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Monday, March 13, 2017

03122017 - Second Sunday in Lent - “God's Kingdom comes for all of mankind!”

March 12, 2017
“God's Kingdom comes for all of mankind!”

When I crossed the divide between the Jewish part of Jerusalem by the wailing wall in March 1999 and entered onto the Mount where the Dome of the Rock stood, it became abundantly and quickly clear that this wall wasn’t a simple earthen wall.  The sheer thickness, the size of the stones, the clear precision needed in fitting each unique block not only tells a story, but clearly shows the zeal of one man, Nehemiah.  You see, Nehemiah, helped rebuild the walls of Jerusalem nearly 2500 years ago, or 500 years before the time of Christ and this was done without the aid of our modern machinery.
What Nehemiah found in the Holy City of Jerusalem was destruction, but Nehemiah was inspired and given by God a forward looking vision to see, understand and the knowhow by the grace of God to rebuild the walls of the city.  For it was not only the city Nehemiah was looking to rebuild, but Nehemiah was looking beyond himself to insure that “God’s Kingdom comes for all of mankind!
Nehemiah for we who gather today is another of the pieces of this jigsaw puzzle of life that we are putting together about the Lord’s Prayer during this Lenten season.  When we pray the prayer Jesus taught, the Lord’s Prayer, it is so God may be Glorified not by our selfish actions, but in order that God’s Glory would be revealed and it would be fulfilled that “God’s Kingdom comes for all of mankind!” 
God’s Kingdom comes for all of mankind was Nehemiah’s main focus, in the restoration of the walls for the city of Jerusalem, because, Nehemiah wasn’t only looking at the problem right before him of a destroyed wall.  Nehemiah was seeing a people that were downtrodden, burdened by the culture, the community and the centrality of moving away from the God of Abraham, Isaac and Jacob.  Yet, Nehemiah also knew and believed that “God’s Kingdom comes for all of mankind!”  For Nehemiah was looking to a future we now know was 450 years in the future when the Messiah Jesus Christ would come and not replace the law, but fulfill it in insuring that “God’s Kingdom comes for all of mankind!”.
You see, “God’s Kingdom comes for all of mankind” and Nehemiah’s preparation looked with eyes of faith.  This is the same faith that we share with Nehemiah when we pray the Lord’s Prayer.  Not only do we address “Our Father” and make His “Name Holy”, but we pray for God’s Kingdom to come.  It is not a prayer of denial, but a prayer of faith in what God would and did accomplish clearly with Jesus entrance in a lowly manger in Bethlehem.  His calling the disciples who individually were looking for the Messiah, but collectively would only after Jesus death, burial, resurrection and ascension, be given the greatest gift of the Holy Spirit.  These same men asked Jesus to teach them how to pray and the prayer we pray every week, is the same prayer they would be empowered to pray and has been passed down to us today.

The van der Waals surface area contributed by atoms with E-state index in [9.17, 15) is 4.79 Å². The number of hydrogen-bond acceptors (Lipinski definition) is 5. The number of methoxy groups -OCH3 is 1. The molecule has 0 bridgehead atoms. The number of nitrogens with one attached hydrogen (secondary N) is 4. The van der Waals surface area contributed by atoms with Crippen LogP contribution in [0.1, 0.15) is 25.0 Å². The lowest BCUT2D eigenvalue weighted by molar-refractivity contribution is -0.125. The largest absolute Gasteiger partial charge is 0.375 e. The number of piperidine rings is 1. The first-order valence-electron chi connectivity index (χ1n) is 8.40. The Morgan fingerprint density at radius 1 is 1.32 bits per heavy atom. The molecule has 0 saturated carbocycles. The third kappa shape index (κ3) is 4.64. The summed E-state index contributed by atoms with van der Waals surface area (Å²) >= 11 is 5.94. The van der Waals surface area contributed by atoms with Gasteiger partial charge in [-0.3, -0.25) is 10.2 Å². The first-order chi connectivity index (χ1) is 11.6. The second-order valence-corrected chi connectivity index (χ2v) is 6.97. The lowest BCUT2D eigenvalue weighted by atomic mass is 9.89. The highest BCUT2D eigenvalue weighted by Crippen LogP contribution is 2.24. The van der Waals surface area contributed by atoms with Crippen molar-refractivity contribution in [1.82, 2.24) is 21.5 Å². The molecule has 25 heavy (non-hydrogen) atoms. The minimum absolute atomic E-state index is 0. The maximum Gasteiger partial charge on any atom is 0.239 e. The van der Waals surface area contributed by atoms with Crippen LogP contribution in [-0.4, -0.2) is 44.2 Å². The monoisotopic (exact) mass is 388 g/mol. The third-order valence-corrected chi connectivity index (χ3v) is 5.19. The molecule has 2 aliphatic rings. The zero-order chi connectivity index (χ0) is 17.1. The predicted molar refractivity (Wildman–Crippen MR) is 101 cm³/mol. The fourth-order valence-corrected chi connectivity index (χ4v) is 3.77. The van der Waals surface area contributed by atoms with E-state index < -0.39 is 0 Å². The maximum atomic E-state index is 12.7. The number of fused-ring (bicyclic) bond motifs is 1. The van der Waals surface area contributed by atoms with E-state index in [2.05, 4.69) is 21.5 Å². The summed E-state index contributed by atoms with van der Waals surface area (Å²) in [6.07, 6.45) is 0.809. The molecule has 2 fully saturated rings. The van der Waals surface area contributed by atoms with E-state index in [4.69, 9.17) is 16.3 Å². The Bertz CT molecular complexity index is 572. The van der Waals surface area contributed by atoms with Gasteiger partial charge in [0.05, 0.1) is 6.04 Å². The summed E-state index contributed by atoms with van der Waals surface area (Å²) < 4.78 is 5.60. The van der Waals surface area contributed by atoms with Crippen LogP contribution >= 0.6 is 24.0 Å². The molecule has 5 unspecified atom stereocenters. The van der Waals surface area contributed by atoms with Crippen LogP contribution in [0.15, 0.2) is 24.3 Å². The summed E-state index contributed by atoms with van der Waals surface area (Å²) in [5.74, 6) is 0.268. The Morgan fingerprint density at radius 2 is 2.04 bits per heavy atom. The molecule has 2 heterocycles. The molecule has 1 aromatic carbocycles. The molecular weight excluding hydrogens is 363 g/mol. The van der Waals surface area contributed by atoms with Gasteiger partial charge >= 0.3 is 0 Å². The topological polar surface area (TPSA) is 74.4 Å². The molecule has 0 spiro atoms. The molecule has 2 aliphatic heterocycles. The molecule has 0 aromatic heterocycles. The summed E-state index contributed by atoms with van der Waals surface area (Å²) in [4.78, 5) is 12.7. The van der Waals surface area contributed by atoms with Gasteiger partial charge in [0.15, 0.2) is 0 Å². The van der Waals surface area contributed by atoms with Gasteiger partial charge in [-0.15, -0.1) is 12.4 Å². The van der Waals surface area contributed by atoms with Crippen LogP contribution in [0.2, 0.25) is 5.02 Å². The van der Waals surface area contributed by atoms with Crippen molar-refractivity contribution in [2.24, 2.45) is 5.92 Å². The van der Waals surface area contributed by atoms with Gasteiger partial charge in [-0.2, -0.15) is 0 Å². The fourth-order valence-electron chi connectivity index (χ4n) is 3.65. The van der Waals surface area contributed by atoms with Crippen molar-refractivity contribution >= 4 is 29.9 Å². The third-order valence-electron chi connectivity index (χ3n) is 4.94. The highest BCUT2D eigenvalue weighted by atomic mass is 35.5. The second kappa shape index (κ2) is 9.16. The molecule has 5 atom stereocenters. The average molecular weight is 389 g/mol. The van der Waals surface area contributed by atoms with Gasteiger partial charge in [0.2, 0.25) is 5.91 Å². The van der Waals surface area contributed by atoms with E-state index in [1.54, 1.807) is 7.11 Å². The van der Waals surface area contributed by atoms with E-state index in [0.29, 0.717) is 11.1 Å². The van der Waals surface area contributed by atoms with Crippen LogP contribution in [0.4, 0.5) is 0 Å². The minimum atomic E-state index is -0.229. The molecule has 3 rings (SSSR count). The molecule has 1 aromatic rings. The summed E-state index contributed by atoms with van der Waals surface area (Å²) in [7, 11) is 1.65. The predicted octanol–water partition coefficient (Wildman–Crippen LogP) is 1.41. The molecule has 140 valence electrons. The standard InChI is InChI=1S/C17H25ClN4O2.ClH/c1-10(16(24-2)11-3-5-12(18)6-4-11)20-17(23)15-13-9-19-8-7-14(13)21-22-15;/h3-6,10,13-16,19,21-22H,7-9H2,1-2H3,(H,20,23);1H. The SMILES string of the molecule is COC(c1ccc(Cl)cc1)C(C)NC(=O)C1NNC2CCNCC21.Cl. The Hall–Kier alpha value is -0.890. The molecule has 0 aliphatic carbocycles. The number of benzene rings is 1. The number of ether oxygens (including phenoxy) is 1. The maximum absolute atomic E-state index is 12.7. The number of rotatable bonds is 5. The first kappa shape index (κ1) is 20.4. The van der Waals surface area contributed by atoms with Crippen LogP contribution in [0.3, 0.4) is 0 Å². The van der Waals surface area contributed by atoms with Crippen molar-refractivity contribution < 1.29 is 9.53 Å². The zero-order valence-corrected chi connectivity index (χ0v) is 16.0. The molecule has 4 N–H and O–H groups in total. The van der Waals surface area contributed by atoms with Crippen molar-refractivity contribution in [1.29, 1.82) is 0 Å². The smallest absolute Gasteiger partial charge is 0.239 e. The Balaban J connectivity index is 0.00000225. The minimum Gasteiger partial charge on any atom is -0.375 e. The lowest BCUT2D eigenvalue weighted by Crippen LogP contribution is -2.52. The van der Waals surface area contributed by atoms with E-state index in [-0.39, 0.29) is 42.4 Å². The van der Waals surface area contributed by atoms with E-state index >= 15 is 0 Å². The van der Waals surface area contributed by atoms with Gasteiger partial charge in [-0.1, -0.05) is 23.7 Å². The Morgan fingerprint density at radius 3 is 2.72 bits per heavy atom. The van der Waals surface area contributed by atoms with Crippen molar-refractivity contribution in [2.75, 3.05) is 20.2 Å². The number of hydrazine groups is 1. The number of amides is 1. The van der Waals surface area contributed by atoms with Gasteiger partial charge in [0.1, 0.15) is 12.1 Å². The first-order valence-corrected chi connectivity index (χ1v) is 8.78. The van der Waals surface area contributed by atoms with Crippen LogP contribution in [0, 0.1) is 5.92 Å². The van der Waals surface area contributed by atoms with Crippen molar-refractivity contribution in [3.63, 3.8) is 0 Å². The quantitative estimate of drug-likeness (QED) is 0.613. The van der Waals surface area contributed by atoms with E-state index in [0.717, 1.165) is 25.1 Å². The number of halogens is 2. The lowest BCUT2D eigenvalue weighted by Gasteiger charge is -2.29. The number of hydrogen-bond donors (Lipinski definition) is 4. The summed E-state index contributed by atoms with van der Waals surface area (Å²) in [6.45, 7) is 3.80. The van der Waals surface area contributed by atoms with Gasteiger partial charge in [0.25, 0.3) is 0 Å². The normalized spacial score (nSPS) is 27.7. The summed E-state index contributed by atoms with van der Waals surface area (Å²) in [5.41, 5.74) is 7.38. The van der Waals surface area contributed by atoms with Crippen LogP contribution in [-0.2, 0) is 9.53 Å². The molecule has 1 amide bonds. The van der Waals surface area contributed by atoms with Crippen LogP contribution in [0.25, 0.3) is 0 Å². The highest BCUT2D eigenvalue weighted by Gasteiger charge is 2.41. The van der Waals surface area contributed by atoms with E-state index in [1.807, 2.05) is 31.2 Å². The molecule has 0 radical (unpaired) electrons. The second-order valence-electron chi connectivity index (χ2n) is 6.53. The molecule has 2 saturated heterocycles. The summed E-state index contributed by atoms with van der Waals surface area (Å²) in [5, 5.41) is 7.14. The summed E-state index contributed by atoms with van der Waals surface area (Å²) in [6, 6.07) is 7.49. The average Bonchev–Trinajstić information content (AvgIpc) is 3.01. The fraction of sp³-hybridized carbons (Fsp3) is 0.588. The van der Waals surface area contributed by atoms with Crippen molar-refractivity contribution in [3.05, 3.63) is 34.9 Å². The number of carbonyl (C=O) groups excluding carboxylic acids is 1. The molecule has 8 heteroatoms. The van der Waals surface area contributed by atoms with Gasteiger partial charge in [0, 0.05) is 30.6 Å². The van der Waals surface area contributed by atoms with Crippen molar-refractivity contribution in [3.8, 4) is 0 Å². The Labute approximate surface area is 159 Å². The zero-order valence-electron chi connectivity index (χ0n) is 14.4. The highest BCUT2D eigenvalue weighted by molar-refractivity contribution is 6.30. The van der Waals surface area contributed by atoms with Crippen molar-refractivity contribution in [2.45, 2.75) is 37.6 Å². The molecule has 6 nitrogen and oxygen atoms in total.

Yet, why does “God’s Kingdom comes for all of mankind”?  Simply this is a result of God’s love for each and every one of us.  God Who is love, wants to insure His Kingdom comes for all of mankind.  This is God’s gift for us.  God’s love not only melts that hard hearted, but clearly can, does and continues to impact us today.  Hence why we pray the Lord’s Prayer weekly.  Why when we gather at Wheat Ridge for Holy Communion or in the privacy of members houses when the Lord’s Supper is brought, the Lord’s Prayer is prayed as the expression of our faith, just like Nehemiah and each of us today.

It is this same faith and belief that “God’s Kingdom comes for all mankind” that looks clearly for an event, we did not personally experience, but one which impacts us clearly and tangibly today.  The hymn we are about to sing, “When I Survey the Wondrous Cross” connects us to the events outside the walls of Jerusalem and clearly draws the picture of the faith we pray in the Lord’s Prayer.  Isaac Watts clearly points to the truth we look to of God’s Kingdom coming and that it is not just for a select few.  This gift of grace out of Jesus love for us, empowers us to lay claim to God’s love and understand, the life of true Christians, cannot be earned by us, but is only earned by Jesus Christ on the Cross of Calvary.  Yet, it also as he wrote, “demands my soul, my life, my all”, because of the great gift of love from God.  For God offers us the gift of salvation with forethought in mind and the true knowledge of the grace He offers us freely, without our own merit, because, “God’s Kingdom comes for all of mankind” including all of us saints gathered here at Emmanuel who pray in faith the Lord’s Prayer.  AMEN.

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